The high-boiling constituents of petroleum are influencing the physical properties of crude oil, especially in the case of filtration. In particular, asphaltenes and resins are characterised, as high-molecularweight materials, with the tendency to form aggregates in the crude oil and intermediates.
The aggregates are produced by the presence of intermolecular hydrogen bonding between the asphaltenes and the resins. It appears that when resins and asphaltenes are present together, hydrogen bonding is one of the mechanisms by which resin-asphaltenes aggregates are achieved and resin-asphaltene interactions are preferred over straight asphaltene-asphaltene interactions. As a result, asphaltenes and resins are forming a complex mixture of constituents of higher molecular weight.
The interactions between polar aromatics, resins and non-polar are leading to the formation of micelles. The micelle center is formed from polar molecules of asphaltene with pronounced aromatic nature, which are then progressively surrounded by other more soluble molecules - of a less aromatic mature - places between the center, and the periphery.
It has been observed that the resins play an important function in stabilising the asphaltenes in the crude oil. Since the asphaltenes are incompatible with the oil fractions, asphaltenes dispersion is attributable mainly to the resins. Under unfavourable conditions the asphaltenes species might aggregate into clusters that are unstable and can precipitate or maybe easily become stuck to any surface during filtration or other separation process.
The model requires that the asphaltene micelles are composed of an insoluble molecular core that associates with the resins is providing steric stabilisation against flocculation and precipitation. The elementary micelles units can further cluster into larger particles similar to flocs.
An important corollary of petroleum composition is that the mole fraction of the resins is always larger than that of the asphaltenes and hence the micelles are expected to be richer in resins.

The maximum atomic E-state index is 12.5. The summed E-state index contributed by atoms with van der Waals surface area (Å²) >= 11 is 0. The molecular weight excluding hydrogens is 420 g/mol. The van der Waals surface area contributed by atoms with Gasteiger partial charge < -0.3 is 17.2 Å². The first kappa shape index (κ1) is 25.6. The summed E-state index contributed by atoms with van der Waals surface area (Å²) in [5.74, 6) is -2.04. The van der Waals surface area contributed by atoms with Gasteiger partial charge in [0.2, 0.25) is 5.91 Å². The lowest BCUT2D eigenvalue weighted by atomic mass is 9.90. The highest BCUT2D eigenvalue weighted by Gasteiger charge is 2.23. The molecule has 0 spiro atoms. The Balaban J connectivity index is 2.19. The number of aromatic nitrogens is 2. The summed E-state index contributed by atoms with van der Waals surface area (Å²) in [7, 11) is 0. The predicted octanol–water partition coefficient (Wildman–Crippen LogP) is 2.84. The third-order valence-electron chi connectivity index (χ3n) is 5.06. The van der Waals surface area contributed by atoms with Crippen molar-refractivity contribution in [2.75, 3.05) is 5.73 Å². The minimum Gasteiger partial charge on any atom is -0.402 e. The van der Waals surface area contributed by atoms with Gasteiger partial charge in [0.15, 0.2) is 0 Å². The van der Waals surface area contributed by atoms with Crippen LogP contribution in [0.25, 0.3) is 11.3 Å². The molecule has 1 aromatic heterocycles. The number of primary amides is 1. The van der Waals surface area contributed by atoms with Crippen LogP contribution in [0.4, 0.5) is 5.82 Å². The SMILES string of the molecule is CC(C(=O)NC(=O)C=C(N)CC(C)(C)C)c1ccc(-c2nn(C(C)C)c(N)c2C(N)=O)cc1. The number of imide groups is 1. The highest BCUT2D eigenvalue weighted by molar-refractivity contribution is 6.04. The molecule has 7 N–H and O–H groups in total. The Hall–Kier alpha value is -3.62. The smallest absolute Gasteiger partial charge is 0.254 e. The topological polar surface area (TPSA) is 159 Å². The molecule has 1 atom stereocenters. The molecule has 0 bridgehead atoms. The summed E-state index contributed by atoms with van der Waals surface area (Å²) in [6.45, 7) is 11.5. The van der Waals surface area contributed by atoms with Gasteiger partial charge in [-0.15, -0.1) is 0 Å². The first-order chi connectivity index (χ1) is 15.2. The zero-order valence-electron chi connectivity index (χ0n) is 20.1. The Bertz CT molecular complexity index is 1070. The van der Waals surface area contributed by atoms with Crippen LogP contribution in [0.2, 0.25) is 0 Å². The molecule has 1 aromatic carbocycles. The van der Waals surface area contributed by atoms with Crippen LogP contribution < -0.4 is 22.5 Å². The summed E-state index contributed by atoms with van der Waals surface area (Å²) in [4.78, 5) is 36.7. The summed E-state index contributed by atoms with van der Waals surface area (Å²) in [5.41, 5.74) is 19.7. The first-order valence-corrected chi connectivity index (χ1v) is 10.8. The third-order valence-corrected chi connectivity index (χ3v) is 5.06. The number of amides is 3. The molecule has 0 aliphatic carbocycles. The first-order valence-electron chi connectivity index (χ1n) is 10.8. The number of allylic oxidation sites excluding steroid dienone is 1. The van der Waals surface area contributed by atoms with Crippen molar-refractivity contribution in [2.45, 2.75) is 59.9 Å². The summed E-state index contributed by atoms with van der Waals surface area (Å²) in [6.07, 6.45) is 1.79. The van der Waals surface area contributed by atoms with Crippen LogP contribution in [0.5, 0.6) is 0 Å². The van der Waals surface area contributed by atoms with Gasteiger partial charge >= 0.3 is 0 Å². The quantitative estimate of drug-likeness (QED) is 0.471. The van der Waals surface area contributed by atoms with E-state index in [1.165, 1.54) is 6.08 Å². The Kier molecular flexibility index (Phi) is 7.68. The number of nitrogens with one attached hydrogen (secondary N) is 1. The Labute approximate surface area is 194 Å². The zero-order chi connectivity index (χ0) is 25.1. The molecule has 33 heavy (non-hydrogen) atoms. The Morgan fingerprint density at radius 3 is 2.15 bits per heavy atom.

The addition of non-polar solvents to crude oil can procure the reduction of solubility parameters or polarity of hydrocarbon medium. The micellar solubilisation of the resins is leading to dissociation of the resin-asphaltene complexes, resulting in destabilisation of the asphaltenes, and relative precipitation and phase separation. The size of the asphaltene agglomerates can vary as a function of the temperature, the asphaltene concentration, as well as the presence of the resins. This establishes that the self-association of the asphaltenes is reversible and that the molecular size in the solution state results from a thermodynamic equilibrium between primary particles and reversible aggregates.
It has been recorded that the formation of micelles and aggregates is highly probable in the presence of asphaltenes and resins. The amount and size of the aggregates are influenced by the temperature and the total storage time in tanks. For temperature over 150°C the aggregates are reduced and generally dissolved, and for temperature below 80-125°C, the formation of aggregates might be consistent, depending on the origin of the oil, procuring a fast clogging of the filter media.
The temperature and process conditions are even influencing the average size of the aggregates. Generally, it has been registered that the specific filtration design adopted by BEA Technologies is less sensible to the clogging by retention of ashaltene and resin conglomerates due to the fact that when the pressure drop, through the filter media, increases the aggregates are partially disrupted and the asphaltenes are able to be extruded on the other side of the filter media - something that is not possible for hard solid particles and contaminants which are plugging catalysers.
The situation to be avoided is the formation of a compact layer of asphaltenes and resin aggregates on the surface of filter media, as this can lead to a fast clogging of the filter surface with a pressure drop increase and sudden decrease of the flow. The usual backwashing cannot clean out the compact layer formed and manual cleaning is required to soften and remove the compact layer.